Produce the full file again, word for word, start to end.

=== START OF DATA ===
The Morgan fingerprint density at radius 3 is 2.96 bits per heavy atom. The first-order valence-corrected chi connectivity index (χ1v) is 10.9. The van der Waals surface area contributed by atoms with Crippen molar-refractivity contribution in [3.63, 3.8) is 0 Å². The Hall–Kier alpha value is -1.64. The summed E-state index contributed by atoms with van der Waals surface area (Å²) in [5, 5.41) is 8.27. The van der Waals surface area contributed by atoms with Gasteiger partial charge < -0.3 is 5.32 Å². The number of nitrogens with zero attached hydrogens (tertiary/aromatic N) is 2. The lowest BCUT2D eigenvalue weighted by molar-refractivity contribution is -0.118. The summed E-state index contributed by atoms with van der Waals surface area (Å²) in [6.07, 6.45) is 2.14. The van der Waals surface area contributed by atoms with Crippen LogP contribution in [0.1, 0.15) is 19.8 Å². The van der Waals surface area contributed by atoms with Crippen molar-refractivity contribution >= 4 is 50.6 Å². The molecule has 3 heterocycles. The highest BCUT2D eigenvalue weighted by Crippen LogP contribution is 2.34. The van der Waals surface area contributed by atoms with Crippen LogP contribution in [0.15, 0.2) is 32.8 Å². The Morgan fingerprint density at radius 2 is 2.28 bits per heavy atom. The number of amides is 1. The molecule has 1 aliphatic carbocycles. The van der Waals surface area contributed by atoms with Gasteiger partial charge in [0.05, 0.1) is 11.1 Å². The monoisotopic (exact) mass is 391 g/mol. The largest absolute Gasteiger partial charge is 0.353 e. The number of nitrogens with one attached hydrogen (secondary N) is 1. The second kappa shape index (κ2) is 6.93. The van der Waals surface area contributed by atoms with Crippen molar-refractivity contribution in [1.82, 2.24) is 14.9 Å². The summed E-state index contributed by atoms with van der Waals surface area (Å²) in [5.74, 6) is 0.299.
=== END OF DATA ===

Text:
The Morgan fingerprint density at radius 3 is 2.96 bits per heavy atom. The first-order valence-corrected chi connectivity index (χ1v) is 10.9. The van der Waals surface area contributed by atoms with Crippen molar-refractivity contribution in [3.63, 3.8) is 0 Å². The Hall–Kier alpha value is -1.64. The summed E-state index contributed by atoms with van der Waals surface area (Å²) in [5, 5.41) is 8.27. The van der Waals surface area contributed by atoms with Gasteiger partial charge < -0.3 is 5.32 Å². The number of nitrogens with zero attached hydrogens (tertiary/aromatic N) is 2. The lowest BCUT2D eigenvalue weighted by molar-refractivity contribution is -0.118. The summed E-state index contributed by atoms with van der Waals surface area (Å²) in [6.07, 6.45) is 2.14. The van der Waals surface area contributed by atoms with Crippen LogP contribution in [0.1, 0.15) is 19.8 Å². The van der Waals surface area contributed by atoms with Crippen molar-refractivity contribution >= 4 is 50.6 Å². The molecule has 3 heterocycles. The highest BCUT2D eigenvalue weighted by Crippen LogP contribution is 2.34. The van der Waals surface area contributed by atoms with Crippen LogP contribution in [0.15, 0.2) is 32.8 Å². The Morgan fingerprint density at radius 2 is 2.28 bits per heavy atom. The number of amides is 1. The molecule has 1 aliphatic carbocycles. The van der Waals surface area contributed by atoms with Gasteiger partial charge in [0.05, 0.1) is 11.1 Å². The monoisotopic (exact) mass is 391 g/mol. The largest absolute Gasteiger partial charge is 0.353 e. The number of nitrogens with one attached hydrogen (secondary N) is 1. The second kappa shape index (κ2) is 6.93. The van der Waals surface area contributed by atoms with Crippen molar-refractivity contribution in [1.82, 2.24) is 14.9 Å². The summed E-state index contributed by atoms with van der Waals surface area (Å²) in [5.74, 6) is 0.299.